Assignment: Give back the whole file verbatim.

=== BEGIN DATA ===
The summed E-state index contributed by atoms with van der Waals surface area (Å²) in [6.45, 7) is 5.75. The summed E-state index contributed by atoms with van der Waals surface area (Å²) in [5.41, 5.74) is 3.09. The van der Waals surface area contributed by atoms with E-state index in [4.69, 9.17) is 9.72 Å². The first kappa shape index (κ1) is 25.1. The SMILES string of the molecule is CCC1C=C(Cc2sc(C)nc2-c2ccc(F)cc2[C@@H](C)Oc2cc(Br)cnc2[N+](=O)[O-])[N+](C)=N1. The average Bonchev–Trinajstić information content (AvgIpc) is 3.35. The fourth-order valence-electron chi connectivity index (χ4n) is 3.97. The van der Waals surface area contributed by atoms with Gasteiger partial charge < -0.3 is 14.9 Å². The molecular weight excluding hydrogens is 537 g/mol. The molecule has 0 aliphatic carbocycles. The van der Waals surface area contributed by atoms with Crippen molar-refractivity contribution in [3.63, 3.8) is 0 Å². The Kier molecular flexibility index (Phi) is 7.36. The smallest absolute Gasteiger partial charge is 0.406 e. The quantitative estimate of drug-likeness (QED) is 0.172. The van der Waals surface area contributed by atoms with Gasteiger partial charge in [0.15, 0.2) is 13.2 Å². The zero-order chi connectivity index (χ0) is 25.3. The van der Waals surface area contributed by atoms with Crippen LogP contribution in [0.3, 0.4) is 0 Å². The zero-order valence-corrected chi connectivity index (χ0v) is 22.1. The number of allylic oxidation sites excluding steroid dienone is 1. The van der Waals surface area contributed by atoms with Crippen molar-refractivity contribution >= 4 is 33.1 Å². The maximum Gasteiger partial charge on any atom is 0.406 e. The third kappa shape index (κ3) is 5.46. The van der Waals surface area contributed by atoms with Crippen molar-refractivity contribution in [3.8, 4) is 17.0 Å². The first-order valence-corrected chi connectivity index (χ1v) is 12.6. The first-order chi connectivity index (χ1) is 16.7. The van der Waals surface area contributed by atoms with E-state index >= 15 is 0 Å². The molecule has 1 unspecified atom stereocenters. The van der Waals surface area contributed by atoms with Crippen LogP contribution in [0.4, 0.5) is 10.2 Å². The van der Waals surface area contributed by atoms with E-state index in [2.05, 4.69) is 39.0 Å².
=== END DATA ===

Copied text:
The summed E-state index contributed by atoms with van der Waals surface area (Å²) in [6.45, 7) is 5.75. The summed E-state index contributed by atoms with van der Waals surface area (Å²) in [5.41, 5.74) is 3.09. The van der Waals surface area contributed by atoms with E-state index in [4.69, 9.17) is 9.72 Å². The first kappa shape index (κ1) is 25.1. The SMILES string of the molecule is CCC1C=C(Cc2sc(C)nc2-c2ccc(F)cc2[C@@H](C)Oc2cc(Br)cnc2[N+](=O)[O-])[N+](C)=N1. The average Bonchev–Trinajstić information content (AvgIpc) is 3.35. The fourth-order valence-electron chi connectivity index (χ4n) is 3.97. The van der Waals surface area contributed by atoms with Gasteiger partial charge < -0.3 is 14.9 Å². The molecular weight excluding hydrogens is 537 g/mol. The molecule has 0 aliphatic carbocycles. The van der Waals surface area contributed by atoms with Crippen molar-refractivity contribution in [3.63, 3.8) is 0 Å². The Kier molecular flexibility index (Phi) is 7.36. The smallest absolute Gasteiger partial charge is 0.406 e. The quantitative estimate of drug-likeness (QED) is 0.172. The van der Waals surface area contributed by atoms with Gasteiger partial charge in [0.15, 0.2) is 13.2 Å². The zero-order chi connectivity index (χ0) is 25.3. The van der Waals surface area contributed by atoms with Crippen LogP contribution in [0.3, 0.4) is 0 Å². The zero-order valence-corrected chi connectivity index (χ0v) is 22.1. The number of allylic oxidation sites excluding steroid dienone is 1. The van der Waals surface area contributed by atoms with Crippen molar-refractivity contribution >= 4 is 33.1 Å². The maximum Gasteiger partial charge on any atom is 0.406 e. The third kappa shape index (κ3) is 5.46. The van der Waals surface area contributed by atoms with Crippen molar-refractivity contribution in [3.8, 4) is 17.0 Å². The first-order valence-corrected chi connectivity index (χ1v) is 12.6. The first-order chi connectivity index (χ1) is 16.7. The van der Waals surface area contributed by atoms with E-state index >= 15 is 0 Å². The molecule has 1 unspecified atom stereocenters. The van der Waals surface area contributed by atoms with Crippen LogP contribution in [0.4, 0.5) is 10.2 Å². The van der Waals surface area contributed by atoms with E-state index in [2.05, 4.69) is 39.0 Å².